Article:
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Holy Betas!


Are hedge funds returning great performance, or is it merely an illusion and they’re selling world betas in disguise?

Having examined how the timing model holds up against the Harvard and Yale endowments, how would it compare to the other brightest minds(and highest paid)in the room? In an earlier post, I examined the structure and characteristics of hedge fund databases and indices. Although the study is dated, here is a link that reveals that only 3% of hedge funds are represented in the 5 major databases.

Below, I am going to examine how a simple buy and hold asset allocation(labeled AA) and our timing model compare to the hedge fund indices. With the understanding that the hedge fund indices returns will likely be overstated, I present the year-by-year results of the timing strategy vs. the HFRI and HFR FOF indices (HFR is the longest time series available). For an apples-to-apples comparison, we have omitted any management fees to invest in either the hedge fund indices (index provider fees) or the timing models (ETF, mutual fund fees). Both should be on the order of 20 to 100 basis points.

Interestingly enough, even without making any adjustments for survivorship biases, the buy-and-hold asset allocation is nearly identical to the FOF Index across all measures except for correlation to the S&P 500. The timing model beats both buy-and-hold and the FOF Index with a higher CAGR, and lower volatility, drawdown, and worst year.

The 2X levered model likewise compares very favorably with the HFR Index, with slightly higher CAGR, higher volatility, and lower drawdown. Even more intriguing is that all of the strategies come incredibly close to the same number of positive months

The chart below depicts the equity curves of the two timing models, the two hedge fund indices, and the S&P 500.

The timing models yearly correlations of returns are in the .50-.60 range, while the FOF index is .34, and the HFRI is .63. This makes intuitive sense because the timing model includes the S&P 500 as a 25% component of the portfolio. Removing the S&P 500 and equal-weighting the four remaining indices results in near identical risk and return figures with a drop in correlation to .26. The table below presents this evidence.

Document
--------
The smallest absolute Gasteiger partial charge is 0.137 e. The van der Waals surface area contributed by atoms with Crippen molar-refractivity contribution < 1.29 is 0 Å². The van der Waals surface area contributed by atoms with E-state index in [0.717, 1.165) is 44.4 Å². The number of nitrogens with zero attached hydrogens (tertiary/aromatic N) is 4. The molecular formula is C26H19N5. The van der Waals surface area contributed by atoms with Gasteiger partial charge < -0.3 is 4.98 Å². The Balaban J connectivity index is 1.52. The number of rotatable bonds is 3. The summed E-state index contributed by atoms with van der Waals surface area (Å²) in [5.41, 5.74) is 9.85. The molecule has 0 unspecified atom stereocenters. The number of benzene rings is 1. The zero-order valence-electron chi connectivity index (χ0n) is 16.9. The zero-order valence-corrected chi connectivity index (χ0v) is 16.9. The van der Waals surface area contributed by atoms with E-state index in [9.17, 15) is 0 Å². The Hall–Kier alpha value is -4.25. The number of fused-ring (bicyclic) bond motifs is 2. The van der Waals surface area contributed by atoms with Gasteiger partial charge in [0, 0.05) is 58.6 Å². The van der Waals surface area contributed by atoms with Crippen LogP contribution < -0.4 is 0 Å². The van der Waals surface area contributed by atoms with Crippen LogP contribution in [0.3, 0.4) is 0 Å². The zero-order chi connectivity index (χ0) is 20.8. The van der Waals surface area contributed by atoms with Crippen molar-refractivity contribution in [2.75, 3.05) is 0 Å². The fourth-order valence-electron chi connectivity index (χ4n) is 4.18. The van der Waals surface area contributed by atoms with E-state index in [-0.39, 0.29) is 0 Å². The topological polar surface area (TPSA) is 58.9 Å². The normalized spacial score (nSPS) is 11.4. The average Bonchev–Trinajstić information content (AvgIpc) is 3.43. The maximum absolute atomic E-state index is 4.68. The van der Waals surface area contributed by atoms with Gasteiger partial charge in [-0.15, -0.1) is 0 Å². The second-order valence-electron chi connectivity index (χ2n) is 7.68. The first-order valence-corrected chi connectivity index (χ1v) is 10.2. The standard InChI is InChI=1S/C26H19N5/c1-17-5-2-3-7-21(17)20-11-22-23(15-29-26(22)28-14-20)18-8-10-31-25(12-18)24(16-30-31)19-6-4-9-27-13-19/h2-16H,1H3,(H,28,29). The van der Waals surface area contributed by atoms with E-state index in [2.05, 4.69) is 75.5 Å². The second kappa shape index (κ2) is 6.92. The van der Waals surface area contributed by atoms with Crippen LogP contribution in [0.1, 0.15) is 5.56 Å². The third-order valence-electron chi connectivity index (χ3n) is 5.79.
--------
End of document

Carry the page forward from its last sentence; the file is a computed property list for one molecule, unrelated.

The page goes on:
The CSFB/Tremont Hedge Fund Index is asset-weighted, and all funds must have a minimum of $50 million in assets under management, a minimum one-year track record, and current audited financial statements. There are approximately 900 funds in the index, no FOFs are included, and performance is net of all fees.

The Greenwich-Van Global Hedge Fund Index includes approximately 2000 funds that must have a minimum one-year audited track record, open to new investment, a minimum of $20 in assets, and a US dollar share class must be available.

A simple buy-and-hold of diverse asset classes would have produced near identical results as the CSFB/Tremont hedge fund index, although lagging the Van Index in CAGR. The results of the timing model were superior in every measure of risk and return versus the CSFB-TASS Index. The timing model outperformed the Van Index on a risk-adjusted but not on an absolute basis.

Similar performance without all the headaches of wondering if your manager is boarding a plane to Costa Rica with your cash. . .Not to mention lockups, liquidity risk managment, or transparency problems. . .

Example ETFs of asset classes mentioned in the article are:

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